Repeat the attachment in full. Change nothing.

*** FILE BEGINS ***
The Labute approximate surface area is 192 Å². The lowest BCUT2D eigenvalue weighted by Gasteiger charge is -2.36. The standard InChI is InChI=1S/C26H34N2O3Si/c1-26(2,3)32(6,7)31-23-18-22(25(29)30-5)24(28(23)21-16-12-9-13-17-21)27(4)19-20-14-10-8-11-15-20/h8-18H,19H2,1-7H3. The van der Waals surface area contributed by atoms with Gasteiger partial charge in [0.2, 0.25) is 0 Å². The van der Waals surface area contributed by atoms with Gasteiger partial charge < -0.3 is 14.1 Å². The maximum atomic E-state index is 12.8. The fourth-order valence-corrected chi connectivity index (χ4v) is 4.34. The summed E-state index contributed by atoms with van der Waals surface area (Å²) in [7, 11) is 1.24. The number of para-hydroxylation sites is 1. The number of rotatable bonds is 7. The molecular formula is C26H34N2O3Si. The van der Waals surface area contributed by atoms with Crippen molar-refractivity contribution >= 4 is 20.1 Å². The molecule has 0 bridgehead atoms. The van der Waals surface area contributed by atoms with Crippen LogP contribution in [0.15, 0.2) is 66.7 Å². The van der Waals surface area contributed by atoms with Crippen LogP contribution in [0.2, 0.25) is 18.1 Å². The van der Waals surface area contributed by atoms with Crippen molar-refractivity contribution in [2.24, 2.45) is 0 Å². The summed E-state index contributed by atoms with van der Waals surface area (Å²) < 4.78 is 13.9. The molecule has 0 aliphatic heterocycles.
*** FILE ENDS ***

The Labute approximate surface area is 192 Å². The lowest BCUT2D eigenvalue weighted by Gasteiger charge is -2.36. The standard InChI is InChI=1S/C26H34N2O3Si/c1-26(2,3)32(6,7)31-23-18-22(25(29)30-5)24(28(23)21-16-12-9-13-17-21)27(4)19-20-14-10-8-11-15-20/h8-18H,19H2,1-7H3. The van der Waals surface area contributed by atoms with Gasteiger partial charge in [0.2, 0.25) is 0 Å². The van der Waals surface area contributed by atoms with Gasteiger partial charge < -0.3 is 14.1 Å². The maximum atomic E-state index is 12.8. The fourth-order valence-corrected chi connectivity index (χ4v) is 4.34. The summed E-state index contributed by atoms with van der Waals surface area (Å²) in [7, 11) is 1.24. The number of para-hydroxylation sites is 1. The number of rotatable bonds is 7. The molecular formula is C26H34N2O3Si. The van der Waals surface area contributed by atoms with Crippen molar-refractivity contribution >= 4 is 20.1 Å². The molecule has 0 bridgehead atoms. The van der Waals surface area contributed by atoms with Crippen LogP contribution in [0.15, 0.2) is 66.7 Å². The van der Waals surface area contributed by atoms with Crippen LogP contribution in [0.2, 0.25) is 18.1 Å². The van der Waals surface area contributed by atoms with Crippen molar-refractivity contribution in [2.24, 2.45) is 0 Å². The summed E-state index contributed by atoms with van der Waals surface area (Å²) < 4.78 is 13.9. The molecule has 0 aliphatic heterocycles.